The following starts the reindexing process for the global graph index byName defined in Section 8.1, “Graph Index”:

TitanIndexRepair.cassandraRepair("conf/titan-cassandra-es.properties", "byName", "",
   /* Replace with your actual partitioner when not using Murmur3 */
   "org.apache.cassandra.dht.Murmur3Partitioner")

The following starts the reindexing process for the vertex-centric index battlesByTime build over battled edges as defined in Section 8.2, “Vertex-centric Index”:

TitanIndexRepair.cassandraRepair("conf/titan-cassandra-es.properties", "battlesByTime", "battled",
   /* Replace with your actual partitioner when not using Murmur3 */
   "org.apache.cassandra.dht.Murmur3Partitioner")

26.4.2. HBase Helper

The static helper method TitanIndexRepair.hbaseRepair takes a path to a TitanGraph properties file (the same file that one would pass to TitanFactory.open), an index name, and an (optional) index type. Unlike its Cassandra counterpart, there is no need to pass a partitioner name to the HBase helper method. It generates a reindexing config file in memory and starts a job using the generated config.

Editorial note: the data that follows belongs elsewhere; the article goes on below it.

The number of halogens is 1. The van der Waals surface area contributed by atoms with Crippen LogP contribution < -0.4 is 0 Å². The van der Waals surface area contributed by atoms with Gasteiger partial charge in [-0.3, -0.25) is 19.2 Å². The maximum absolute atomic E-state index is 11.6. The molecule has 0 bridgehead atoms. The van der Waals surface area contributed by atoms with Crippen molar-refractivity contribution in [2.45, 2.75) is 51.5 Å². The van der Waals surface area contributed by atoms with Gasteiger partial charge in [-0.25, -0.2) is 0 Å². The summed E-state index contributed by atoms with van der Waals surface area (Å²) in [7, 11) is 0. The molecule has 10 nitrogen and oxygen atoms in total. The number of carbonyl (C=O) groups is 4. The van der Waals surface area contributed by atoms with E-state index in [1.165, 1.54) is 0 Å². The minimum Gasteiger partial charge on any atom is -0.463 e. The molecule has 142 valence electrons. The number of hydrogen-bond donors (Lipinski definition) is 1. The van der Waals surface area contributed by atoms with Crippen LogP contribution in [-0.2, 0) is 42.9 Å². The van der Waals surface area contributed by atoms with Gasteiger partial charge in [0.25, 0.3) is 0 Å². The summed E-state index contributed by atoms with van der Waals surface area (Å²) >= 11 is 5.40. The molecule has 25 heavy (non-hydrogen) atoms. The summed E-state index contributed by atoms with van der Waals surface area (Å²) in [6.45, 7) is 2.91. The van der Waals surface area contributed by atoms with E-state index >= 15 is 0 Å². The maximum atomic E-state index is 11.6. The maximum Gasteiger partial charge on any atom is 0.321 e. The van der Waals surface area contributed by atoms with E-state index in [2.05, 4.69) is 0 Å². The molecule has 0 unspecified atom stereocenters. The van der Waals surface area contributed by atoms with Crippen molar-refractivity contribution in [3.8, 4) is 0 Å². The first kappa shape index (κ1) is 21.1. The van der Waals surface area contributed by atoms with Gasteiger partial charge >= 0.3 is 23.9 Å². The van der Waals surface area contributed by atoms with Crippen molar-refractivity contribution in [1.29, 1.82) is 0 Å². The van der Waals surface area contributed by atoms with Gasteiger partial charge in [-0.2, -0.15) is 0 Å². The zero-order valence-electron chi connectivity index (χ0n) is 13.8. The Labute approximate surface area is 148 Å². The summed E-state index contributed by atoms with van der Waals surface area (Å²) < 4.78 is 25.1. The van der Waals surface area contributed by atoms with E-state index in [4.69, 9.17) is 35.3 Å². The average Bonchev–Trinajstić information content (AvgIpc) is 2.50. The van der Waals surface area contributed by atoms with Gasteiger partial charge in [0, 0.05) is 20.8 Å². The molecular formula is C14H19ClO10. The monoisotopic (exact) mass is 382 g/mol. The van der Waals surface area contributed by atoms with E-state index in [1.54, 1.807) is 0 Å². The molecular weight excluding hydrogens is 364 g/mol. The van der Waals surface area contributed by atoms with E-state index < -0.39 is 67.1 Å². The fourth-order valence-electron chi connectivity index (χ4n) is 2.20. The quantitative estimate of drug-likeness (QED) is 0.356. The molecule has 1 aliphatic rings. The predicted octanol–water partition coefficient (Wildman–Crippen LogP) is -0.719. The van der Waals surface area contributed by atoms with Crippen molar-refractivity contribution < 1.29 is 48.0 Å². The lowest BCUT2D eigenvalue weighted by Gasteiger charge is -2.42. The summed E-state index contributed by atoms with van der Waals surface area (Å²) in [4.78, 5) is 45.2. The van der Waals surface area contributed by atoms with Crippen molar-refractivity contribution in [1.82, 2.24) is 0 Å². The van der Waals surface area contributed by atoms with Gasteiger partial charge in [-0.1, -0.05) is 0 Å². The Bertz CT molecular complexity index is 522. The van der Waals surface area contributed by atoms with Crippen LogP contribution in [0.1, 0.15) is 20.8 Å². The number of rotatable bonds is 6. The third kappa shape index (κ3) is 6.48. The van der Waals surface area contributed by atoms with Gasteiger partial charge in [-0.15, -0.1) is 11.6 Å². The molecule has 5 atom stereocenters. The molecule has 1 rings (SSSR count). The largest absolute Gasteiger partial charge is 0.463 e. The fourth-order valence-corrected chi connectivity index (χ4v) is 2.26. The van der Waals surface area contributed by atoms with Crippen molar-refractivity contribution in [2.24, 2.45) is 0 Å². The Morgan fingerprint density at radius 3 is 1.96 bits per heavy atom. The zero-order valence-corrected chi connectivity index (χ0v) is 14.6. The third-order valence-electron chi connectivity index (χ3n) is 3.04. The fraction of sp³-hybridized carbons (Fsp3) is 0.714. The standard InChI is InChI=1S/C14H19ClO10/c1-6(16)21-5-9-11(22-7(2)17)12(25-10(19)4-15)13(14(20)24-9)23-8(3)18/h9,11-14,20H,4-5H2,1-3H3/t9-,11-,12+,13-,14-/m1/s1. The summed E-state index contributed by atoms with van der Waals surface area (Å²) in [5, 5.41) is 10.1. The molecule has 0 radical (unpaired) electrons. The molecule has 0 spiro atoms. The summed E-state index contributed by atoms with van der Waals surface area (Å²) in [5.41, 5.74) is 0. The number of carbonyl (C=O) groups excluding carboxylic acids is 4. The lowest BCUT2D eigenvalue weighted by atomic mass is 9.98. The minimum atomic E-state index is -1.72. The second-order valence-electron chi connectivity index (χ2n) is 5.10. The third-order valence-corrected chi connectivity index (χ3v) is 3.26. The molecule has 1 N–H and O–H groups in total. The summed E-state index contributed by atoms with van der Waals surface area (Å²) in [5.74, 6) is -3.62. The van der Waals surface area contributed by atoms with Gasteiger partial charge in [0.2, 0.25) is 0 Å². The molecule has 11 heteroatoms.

The following starts the reindexing process for the global graph index byName defined in Section 8.1, “Graph Index”:

TitanIndexRepair.hbaseRepair("conf/titan-hbase-es.properties", "byName", "")

The following starts the reindexing process for the vertex-centric index battlesByTime build over battled edges as defined in Section 8.2, “Vertex-centric Index”:

TitanIndexRepair.hbaseRepair("conf/titan-hbase-es.properties", "battlesByTime", "battled")

26.5. Enabling Index

When the reindex job completes successfully, the index is fully populated and ready to be used. To alert all Titan instances that the index can be used for query answering, the index must be enabled in the management system.

mgmt = g.getManagementSystem()
rindex = mgmt.getRelationIndex(mgmt.getRelationType("battled"),"battlesByTime")